Poetry Library news

Endangered Poetry Project | 28-Sep-17

To mark National Poetry Day on 28 September, we're launching a major new project to collect and preserve poems in endangered languages and commissions four poets to write new poems in languages under threat or lost to them personally. 
According to UNESCO, of the 7,000 languages spoken in the world, over half of these are endangered with languages dying at the rate of one every two weeks. Their figures estimate that by the end of the century, half the world's current languages will be lost which will also mean the loss of poetic traditions. We at the National Poetry Library believe it is vital to capture this poetic activity for future generations and that's why we're launching the Endangered Poetry Project on National Poetry Day 2017.
Via an international call-out, members of the public will be invited to submit a well-known poem in a language that is endangered or under threat, according to the UNESCO map of endangered languages. We will collect these poems in both written and audio formats for their archives with the aim of preserving at least one poem in each language it receives. We will work with Dr Mandana Seyfeddinipur, Head of the Endangered Languages Archive at SOAS, and translator-in-residence Stephen Watts to preserve the poems in both their original language and in English. 
To launch the project, Southbank Centre is also commissioning four internationally-renowned poets to write new poems in languages under threat or which have been lost to them personally through displacement or circumstance. Joy Harjo, a member of the Mvskoke (Creek) Nation will write a poem in the Native American endangered language Mvskoke; Northern Irish poet Gearóid Mac Lochlainn will write in Irish Gaelic, a language classed as "minority" in Northern Ireland; Iraqi poet Nineb Lamassu will write in Assyrian, a language not officially recognised in Iraq; and Ugandan poet Nick Makoha will write in his mother tongue, Luganda, a language he lost when he was forced to flee Idi Amin’s dictatorship as a boy. 
These poems will receive their world premiere performance by the poets at a free event on Saturday 14 October, Seven Thousand Words for Human, as part of Southbank Centre's Poetry International festival which this year celebrates its 50th anniversary.
Chris McCabe, National Poetry Librarian said, "We're launching the Endangered Poetry Project with the aim of holding on to as much poetry as we can for future generations to hear, read, translate, enjoy and pass on to other people. Who can imagine a world without classics such as Beowulf and the Odyssey that were written in languages that people no longer speak? We're calling out to people everywhere to send us the poems they know so future readers can enjoy them just as much as they do."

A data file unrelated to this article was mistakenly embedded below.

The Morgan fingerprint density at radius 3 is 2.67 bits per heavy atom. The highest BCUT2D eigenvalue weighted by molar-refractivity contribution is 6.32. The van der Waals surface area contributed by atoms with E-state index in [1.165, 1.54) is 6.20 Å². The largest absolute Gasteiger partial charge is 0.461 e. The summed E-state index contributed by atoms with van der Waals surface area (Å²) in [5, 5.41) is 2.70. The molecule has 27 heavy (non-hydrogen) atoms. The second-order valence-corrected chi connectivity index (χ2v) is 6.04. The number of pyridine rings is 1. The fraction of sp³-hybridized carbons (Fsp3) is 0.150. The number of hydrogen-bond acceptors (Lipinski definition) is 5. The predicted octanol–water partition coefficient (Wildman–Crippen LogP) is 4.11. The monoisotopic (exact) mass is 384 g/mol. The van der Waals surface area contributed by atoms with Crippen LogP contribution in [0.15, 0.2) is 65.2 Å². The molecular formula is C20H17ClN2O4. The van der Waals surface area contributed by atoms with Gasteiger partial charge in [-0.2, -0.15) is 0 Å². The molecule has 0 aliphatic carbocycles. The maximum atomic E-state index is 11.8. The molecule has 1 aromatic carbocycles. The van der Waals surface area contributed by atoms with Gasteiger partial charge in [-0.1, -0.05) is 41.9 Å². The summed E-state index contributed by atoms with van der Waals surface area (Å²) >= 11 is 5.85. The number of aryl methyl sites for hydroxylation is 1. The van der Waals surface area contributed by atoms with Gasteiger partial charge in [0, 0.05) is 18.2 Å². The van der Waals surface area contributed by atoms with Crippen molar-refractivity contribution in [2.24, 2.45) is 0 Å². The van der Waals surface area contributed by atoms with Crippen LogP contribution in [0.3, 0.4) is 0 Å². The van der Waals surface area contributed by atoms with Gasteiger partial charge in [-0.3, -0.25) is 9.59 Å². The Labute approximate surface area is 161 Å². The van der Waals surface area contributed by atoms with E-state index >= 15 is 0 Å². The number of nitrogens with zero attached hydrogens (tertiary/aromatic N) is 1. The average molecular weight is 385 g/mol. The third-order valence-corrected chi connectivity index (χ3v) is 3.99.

How can you help?

If you know a poem in an endangered language you can use the form linked below to submit this to the library:

Submit a poem

Want to submit a poem, but not sure whether it’s what we're after? Take a look at the questions and answers below for guidance.

How do I know if a poem is in an endangered language or not?
You can look at the UNESCO map of endangered languages here:

Can I send poems I have written?
Only if you are the author of a well known poem in your language. The primary focus of the project is to collect poems that are known within the culture in which they have been written. The library would like to get a sense of how poems become embedded in their cultures, shared and known by others.

Would you also like and English-language version of the poem?
Yes please! Although this isn't essential, it would be very welcome. Please state on the form if you made this translation yourself, if not please give the name of the translator.

What does Southbank Centre want the poems for?
Southbank Centre's National Poetry Library is launching its Endangered Poetry Project and welcomes your participation to ensure that as many languages as possible can be included. We might also want to use your poems in the design of the festival and also in an event or exhibition. The form asks for your permission for these additional things.

How do I submit my poems?
We would like poems in both written and audio formats. For some languages only oral versions will be known; for written languages the library would like both written and spoken versions wherever possible. Written versions can be attached to the form below as PDF or Word documents. Audio versions can be attached as MP3 files up to a maximum of 10 MB.

When do I need to send this in by?
The call-out for poems begins on National Poetry Day, Thursday 28 September 2017 and runs until the end of the year.

How long will the library keep hold of the poems that it's sent?
All poems will be retained until 1st April 2018 as the National Poetry Library works through the submissions. The library is aiming to collect at least one poem in each language it receives which will then become part of the library's holdings.

Will the library return the poems it doesn't want to keep?
The form below asks for versions of poems as documents or audio files, please keep hold of your originals. Southbank Centre is not able to return any of the files submitted.

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